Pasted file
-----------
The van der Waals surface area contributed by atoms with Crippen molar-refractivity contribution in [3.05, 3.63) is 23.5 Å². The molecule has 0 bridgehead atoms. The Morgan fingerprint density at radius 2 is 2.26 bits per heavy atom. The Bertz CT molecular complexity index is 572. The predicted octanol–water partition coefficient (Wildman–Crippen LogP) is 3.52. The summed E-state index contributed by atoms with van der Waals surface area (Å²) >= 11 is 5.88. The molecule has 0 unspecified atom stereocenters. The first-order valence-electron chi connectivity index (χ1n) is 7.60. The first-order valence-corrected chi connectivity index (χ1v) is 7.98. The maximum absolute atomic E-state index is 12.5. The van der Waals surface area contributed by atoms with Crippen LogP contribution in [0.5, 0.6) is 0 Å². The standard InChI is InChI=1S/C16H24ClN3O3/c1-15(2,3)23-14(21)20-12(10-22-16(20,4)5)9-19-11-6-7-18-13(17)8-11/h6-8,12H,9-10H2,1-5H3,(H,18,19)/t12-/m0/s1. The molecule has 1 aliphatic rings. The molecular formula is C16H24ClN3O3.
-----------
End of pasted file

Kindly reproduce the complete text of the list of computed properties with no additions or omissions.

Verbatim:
The van der Waals surface area contributed by atoms with Crippen molar-refractivity contribution in [3.05, 3.63) is 23.5 Å². The molecule has 0 bridgehead atoms. The Morgan fingerprint density at radius 2 is 2.26 bits per heavy atom. The Bertz CT molecular complexity index is 572. The predicted octanol–water partition coefficient (Wildman–Crippen LogP) is 3.52. The summed E-state index contributed by atoms with van der Waals surface area (Å²) >= 11 is 5.88. The molecule has 0 unspecified atom stereocenters. The first-order valence-electron chi connectivity index (χ1n) is 7.60. The first-order valence-corrected chi connectivity index (χ1v) is 7.98. The maximum absolute atomic E-state index is 12.5. The van der Waals surface area contributed by atoms with Crippen LogP contribution in [0.5, 0.6) is 0 Å². The standard InChI is InChI=1S/C16H24ClN3O3/c1-15(2,3)23-14(21)20-12(10-22-16(20,4)5)9-19-11-6-7-18-13(17)8-11/h6-8,12H,9-10H2,1-5H3,(H,18,19)/t12-/m0/s1. The molecule has 1 aliphatic rings. The molecular formula is C16H24ClN3O3.